Small Business Owners Confident in Growth Prospects Despite Economic Concerns, TD Bank Survey Finds
Wednesday, May 8th, 2019
Small business owners (SBOs) across the U.S. expect larger increases in revenue this year than in 2018, despite growing trepidation about the national economy and inflation, according to the 2019 Small Business Survey conducted by TD Bank, America's Most Convenient Bank®. SBOs show continued optimism about their businesses' prospects, with 54 percent anticipating revenue growth, compared with 52 percent who expected such gains in 2018.
Hiring also is on business owners' minds. Twenty-three percent said they will increase staff this year, compared with 21 percent in 2018. To support and fuel growth plans, business owners are primarily focused on expanding product lines/services (46 percent) and expanding production (39 percent) in 2019, and 43 percent will seek credit.
What's not impacting the bottom line? Tax reform. Sixty-four percent of SBOs said they did not benefit from tax code revisions, in line with last year's survey when nearly half of respondents stated the Tax Cuts and Jobs Act would not aid their business. However, 90 percent do think at least one of the provisions could benefit future filings.
While SBOs remain confident, they are watching external pressures that could challenge operations over the next 12 months. According to respondents, their top obstacles include the health of the national economy (37 percent), inflation (21 percent) and finding qualified workers (18 percent).
Main Street Matters
SBOs may feel some pressure from the economy and expansion, but their commitment to their communities remains a major priority. When asked what they do as a business owner to support their community, 62 percent cited using a bank with area locations; 40 percent named living their business' neighborhood; 32 percent said participating in local activities such as charity events and volunteer work; and 25 percent stated hiring employees who live in the area.
Respondents take obvious pride in their businesses and communities. When asked why they started their own business, SBOs said:
Desire to be their own boss (60 percent)
Passion for the industry (41 percent)
Desire to invest in and serve their local community (14 percent, which climbs to 28 percent for those under the age of 55)
"Small business owners frequently report a positive outlook for their business, but they need to create strategies that account for growing headwinds and plans for how to increase revenue while reducing costs," said Jay DesMarteau, Head of Commercial Specialty Segments at TD Bank. "Small businesses often are called the backbone of the American economy, and their continued dedication to their communities is important whether they are an internet-based business or a storefront. This commitment makes small businesses valuable assets to their region and can help shelter SBOs from some national pressures."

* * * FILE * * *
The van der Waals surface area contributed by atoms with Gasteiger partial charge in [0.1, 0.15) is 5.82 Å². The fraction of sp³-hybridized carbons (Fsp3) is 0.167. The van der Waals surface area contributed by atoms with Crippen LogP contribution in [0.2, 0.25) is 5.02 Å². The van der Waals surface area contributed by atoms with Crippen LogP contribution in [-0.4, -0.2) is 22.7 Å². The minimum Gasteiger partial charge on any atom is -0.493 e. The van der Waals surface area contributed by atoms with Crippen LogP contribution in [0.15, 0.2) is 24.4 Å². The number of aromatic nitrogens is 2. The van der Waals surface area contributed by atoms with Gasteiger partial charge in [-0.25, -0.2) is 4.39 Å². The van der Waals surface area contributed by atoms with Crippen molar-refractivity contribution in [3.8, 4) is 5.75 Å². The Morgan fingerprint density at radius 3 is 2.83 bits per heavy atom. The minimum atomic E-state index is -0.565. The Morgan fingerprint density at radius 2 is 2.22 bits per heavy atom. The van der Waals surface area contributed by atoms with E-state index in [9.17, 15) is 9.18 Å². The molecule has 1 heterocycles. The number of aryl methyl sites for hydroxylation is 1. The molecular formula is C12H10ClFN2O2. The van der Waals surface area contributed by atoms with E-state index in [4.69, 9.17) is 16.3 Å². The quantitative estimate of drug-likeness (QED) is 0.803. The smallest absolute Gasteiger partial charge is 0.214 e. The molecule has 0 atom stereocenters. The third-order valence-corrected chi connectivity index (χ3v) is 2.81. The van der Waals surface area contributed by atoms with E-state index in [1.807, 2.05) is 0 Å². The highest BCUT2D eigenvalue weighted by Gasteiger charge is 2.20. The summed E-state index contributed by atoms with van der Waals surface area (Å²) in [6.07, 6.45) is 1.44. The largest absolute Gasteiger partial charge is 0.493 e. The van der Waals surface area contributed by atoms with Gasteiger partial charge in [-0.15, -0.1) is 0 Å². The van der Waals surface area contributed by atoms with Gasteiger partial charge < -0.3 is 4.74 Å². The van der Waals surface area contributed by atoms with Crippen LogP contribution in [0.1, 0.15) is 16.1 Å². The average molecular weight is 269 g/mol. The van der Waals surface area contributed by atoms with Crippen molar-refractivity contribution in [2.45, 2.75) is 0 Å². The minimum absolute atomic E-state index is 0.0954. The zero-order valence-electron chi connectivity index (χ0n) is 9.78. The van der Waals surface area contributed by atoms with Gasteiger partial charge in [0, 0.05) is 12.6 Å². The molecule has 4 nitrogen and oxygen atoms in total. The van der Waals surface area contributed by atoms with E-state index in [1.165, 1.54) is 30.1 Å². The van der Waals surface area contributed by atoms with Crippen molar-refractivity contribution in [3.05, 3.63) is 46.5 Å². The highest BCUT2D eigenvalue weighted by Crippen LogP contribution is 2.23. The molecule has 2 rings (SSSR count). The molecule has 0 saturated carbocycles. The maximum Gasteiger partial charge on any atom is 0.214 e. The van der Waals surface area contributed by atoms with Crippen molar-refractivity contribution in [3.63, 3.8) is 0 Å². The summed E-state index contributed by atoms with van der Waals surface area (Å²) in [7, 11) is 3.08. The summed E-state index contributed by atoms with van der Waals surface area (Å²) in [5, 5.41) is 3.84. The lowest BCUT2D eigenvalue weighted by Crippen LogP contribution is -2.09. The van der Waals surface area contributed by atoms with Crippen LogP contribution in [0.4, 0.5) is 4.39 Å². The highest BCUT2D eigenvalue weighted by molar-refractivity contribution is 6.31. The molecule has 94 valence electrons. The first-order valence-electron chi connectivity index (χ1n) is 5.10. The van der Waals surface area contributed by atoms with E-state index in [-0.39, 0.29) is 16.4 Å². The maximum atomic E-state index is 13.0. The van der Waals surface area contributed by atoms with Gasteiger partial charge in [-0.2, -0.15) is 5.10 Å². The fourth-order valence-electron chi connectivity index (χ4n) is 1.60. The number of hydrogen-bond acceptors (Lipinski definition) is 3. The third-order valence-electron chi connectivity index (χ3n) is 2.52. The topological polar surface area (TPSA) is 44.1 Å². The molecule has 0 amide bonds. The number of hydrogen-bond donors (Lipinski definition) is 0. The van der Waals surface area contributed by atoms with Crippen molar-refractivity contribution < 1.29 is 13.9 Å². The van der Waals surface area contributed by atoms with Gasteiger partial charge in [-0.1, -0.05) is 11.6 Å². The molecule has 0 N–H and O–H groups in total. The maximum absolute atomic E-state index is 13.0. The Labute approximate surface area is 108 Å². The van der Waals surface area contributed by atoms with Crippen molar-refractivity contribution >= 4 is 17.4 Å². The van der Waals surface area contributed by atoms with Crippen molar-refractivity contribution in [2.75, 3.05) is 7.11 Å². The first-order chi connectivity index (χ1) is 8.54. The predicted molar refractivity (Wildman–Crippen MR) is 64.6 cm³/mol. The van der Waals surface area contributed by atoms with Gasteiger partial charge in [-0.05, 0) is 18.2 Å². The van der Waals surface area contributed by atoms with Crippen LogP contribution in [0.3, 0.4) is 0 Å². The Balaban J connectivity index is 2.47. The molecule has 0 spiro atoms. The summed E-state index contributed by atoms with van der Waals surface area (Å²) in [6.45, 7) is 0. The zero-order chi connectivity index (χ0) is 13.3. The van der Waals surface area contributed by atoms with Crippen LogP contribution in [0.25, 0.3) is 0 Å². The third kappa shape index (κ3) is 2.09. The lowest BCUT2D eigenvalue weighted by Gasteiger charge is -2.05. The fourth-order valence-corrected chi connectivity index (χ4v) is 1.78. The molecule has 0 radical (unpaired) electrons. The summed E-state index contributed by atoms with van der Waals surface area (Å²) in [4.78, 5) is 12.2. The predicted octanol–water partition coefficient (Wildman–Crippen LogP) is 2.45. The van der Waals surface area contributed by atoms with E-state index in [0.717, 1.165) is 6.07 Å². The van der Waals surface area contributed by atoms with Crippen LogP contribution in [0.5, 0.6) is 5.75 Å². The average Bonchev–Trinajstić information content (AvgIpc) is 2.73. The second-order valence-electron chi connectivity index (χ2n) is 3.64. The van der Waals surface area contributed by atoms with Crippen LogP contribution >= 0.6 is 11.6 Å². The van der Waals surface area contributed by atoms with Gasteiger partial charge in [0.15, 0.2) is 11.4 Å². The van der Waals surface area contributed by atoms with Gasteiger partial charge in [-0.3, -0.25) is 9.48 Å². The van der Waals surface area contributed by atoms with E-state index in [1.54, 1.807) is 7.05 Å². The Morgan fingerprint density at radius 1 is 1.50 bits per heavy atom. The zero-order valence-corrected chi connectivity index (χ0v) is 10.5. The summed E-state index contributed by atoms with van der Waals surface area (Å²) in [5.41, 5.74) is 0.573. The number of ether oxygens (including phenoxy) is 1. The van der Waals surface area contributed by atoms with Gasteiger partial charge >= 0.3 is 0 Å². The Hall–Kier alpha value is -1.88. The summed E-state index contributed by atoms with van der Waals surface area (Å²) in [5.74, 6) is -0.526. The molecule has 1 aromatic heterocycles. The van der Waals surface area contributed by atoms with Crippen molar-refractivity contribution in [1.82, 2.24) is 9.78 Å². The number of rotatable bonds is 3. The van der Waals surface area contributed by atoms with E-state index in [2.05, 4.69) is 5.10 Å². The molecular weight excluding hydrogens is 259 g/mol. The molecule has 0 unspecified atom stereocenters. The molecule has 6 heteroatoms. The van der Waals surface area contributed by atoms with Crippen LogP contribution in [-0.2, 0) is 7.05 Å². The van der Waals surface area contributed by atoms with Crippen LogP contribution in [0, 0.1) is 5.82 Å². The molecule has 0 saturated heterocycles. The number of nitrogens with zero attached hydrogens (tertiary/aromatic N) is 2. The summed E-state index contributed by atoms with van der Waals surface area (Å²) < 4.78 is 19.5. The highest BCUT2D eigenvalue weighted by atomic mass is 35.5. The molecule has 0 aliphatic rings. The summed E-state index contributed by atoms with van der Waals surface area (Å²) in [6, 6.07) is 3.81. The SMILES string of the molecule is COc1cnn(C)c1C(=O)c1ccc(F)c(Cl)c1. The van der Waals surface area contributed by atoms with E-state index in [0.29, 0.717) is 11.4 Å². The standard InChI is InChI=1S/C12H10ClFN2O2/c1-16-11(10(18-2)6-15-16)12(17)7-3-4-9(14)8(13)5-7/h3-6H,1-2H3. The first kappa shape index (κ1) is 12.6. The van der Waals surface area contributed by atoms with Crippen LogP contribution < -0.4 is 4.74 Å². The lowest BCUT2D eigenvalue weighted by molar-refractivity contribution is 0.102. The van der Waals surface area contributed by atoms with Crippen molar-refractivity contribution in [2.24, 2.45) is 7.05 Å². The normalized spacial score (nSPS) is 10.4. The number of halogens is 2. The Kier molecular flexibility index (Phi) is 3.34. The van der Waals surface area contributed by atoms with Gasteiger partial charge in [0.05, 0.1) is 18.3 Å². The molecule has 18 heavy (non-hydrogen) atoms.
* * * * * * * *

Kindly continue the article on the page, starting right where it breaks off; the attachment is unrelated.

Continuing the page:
Preparing for the Future
Although many SBOs still value offering the "mom and pop" experience, longevity depends on making their business more efficient and attractive to customers. Not surprisingly, technology and digital investments, from banking transactions to point of sale systems, drive this evolution. SBOs report confidence in their ability to use digital/online banking features (76 percent) and the latest online payments and POS technology (63 percent), showing they are committed to adapting to a changing consumer landscape and creating efficiencies that save resources.
SBOs are also more enthusiastic about integrating payments technology. When asked how they collect customer or vendor payments, respondents named electronic transfers like ACH (26 percent vs. 23 percent in 2018); person-to-person apps such as Zelle (23 percent vs. 19 percent); and e-commerce (24 percent vs. 23 percent), although checks/cash still rule. Many SBOs also view incorporating payments technology as an investment, with 12 percent of respondents adding mobile POS capabilities to their business offerings to increase revenue and/or profits.
Long-term planning as a business owner also means creating a strategy for exiting that business. While retirement and succession planning are crucial, this does not appear to be a priority for many SBOs, with 59 percent of respondents stating they do not have a retirement/ succession plan in place, while 27 percent do and 14 percent are altering their strategy. Those who do have succession plans said they would:
Pass the business to family/co-workers (27 percent)
Close the business (22 percent)
Sell the business (17 percent)
"Understanding and harnessing the convenience of technology is critical to how a business will serve customer needs and create scale and efficiencies in their business," DesMarteau said. "SBOs are wise to invest the same amount of effort into planning for their eventual exit as they put into revenue and payment strategies. Business owners should work with a financial planner to create a comprehensive plan that sets their business – and themselves – up for long-term success."